Better to protect your hearing and be more cautious with you power tools
than to get into the habit of not making certain that it has come to a
complete stop before letting go of it. There are all kinds of noises in the
shop that can drown out the sound of a router or circular saw coasting down
to a stop. A DC, VAC and or radio can easily cover the sound of a power
tool. I learned the hard way to always keep an eye on a power tool until it
comes to a dead stop.
no but it has a chaperone.
Actually I'm "between" C-saws now. Last one I had was pre-owned by Fred
Flintstone and was hurled into a skip before it claimed any more lives
.. and Elric's mighty saw Stormbringer drank the souls of all who dared cross
its path, shrieking its mournful song...
I'm very familiar with hearing protection of just about every kind, and
the noise canceling aspect has little to do with my concerns. My wife
wonders how I can hear the things she hears, when I'm wearing ear plugs.
I tell her the plugs don't remove the sounds, they just make them
softer. It's only when I add an audio input to the plugs that I don't
hear anything from the outside world.
There are things I want to and should hear in the shop. If I'm wearing
headphones that are blocking outside sound *AND* adding noise that masks
that sound, I'm asking for trouble. IMHO
"Playing is not something I do at night, it's my function in life"
Ahhh the playing music in the phones at the same time part, I did not catch
that the first time. You bring up a good point with playing music in the
head phones. Music in the shop, in the back ground is not such a bother for
me, I keep it down so that I cannot hear it when a tool is running.
On Thu, 09 Apr 2009 05:28:59 -0700, the infamous Ralph E Lindberg
I bought the Harbor Freight ANR muffs for shooting, but they work very
well in the shop, too. For super muffling, I add a pair of those
super spongy foam earplugs inserted backwards. They seal off my ear
canal better and I can sleep with them like that without my ear
hurting in the morning. That's good for a 50+dB noise reduction.
We're born hungry, wet, 'n naked, and it gets worse from there.
Hearing protection runs the gamut from crushable foam earplugs to $200
electronic audio isolation devices. Go to your local gun range and see what
they are using. Some devices do nothing but stop ALL sound. HF sells
adequate items for under $10. I've used them on the range for years. They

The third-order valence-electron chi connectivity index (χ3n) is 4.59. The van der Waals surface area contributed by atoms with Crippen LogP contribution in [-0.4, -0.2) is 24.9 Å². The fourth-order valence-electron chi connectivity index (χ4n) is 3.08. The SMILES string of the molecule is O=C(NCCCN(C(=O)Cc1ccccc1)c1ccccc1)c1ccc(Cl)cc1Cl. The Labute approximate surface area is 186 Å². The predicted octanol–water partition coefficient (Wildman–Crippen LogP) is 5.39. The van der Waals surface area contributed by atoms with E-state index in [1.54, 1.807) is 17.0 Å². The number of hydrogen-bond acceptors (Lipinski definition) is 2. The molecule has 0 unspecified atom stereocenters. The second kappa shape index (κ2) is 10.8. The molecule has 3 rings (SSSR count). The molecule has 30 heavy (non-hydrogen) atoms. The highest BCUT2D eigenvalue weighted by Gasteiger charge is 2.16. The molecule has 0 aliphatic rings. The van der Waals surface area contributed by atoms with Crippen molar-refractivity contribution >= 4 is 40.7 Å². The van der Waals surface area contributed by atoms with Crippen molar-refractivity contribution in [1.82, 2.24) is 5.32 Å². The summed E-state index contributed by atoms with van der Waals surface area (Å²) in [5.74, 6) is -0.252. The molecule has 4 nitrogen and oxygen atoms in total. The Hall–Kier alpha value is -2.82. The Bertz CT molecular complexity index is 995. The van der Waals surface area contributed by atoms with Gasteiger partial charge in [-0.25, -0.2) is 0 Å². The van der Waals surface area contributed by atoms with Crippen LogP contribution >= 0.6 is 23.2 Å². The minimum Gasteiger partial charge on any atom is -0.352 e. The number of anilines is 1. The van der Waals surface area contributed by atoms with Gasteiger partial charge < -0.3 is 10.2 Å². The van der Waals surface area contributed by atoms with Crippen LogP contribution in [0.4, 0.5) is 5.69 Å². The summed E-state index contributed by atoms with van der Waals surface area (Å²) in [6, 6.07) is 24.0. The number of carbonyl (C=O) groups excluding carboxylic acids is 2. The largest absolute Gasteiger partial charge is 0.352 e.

work fine. The more expensive electronic muffs will stop LOUD noise, but
allow for normal conversation. $100-200 is typical. DO NOT buy "sonic" ear
valves or other bogus ear plugs with moving "valves" that allegedly stop
LOUD noises. I've found them to be expensive and useless. If you do use
crushable foam earplugs, get the ones with flat ends (EAR), putting the flat
end in your ear. The one's with rounded ends are useless.
I abused my ears for years and know about ear protection. From jet fighter
test stands and full afterburner takeoffs in the USAF, to gun ranges and AA
fuel dragsters that are so loud they will knock you off your feet and the
exhaust concussion will stall your heart, I've experienced it all. You want
max protection, wear foam ear plugs under maximum silencing ear muffs.
Everything else is a comprimise. As for Bose, it's all junk.
I like Blockade Earbuds ~ $40 from Amazon. They work SO well, I can
watch my Shop Vac top get sucked down and hear NO noise! <G>
I have Bose ANR headsets in the plane, and they work at different
frequencies, leaning towards low and low-mid frequencies.
Blockades are cool, LIGHT, and easy to clean.
Be cautious on the earbuds - they can blast the ears.
I use a small bore pistol headset. I upgraded to a big bore one for the range -
even if I shoot small bore (22lr) the guy next to me is a 45 or so.
They block levels of sound not frequencies. They are fast acting and
allow talking to a person or hearing light sounds.
They are battery operated so they cost a bit to run.
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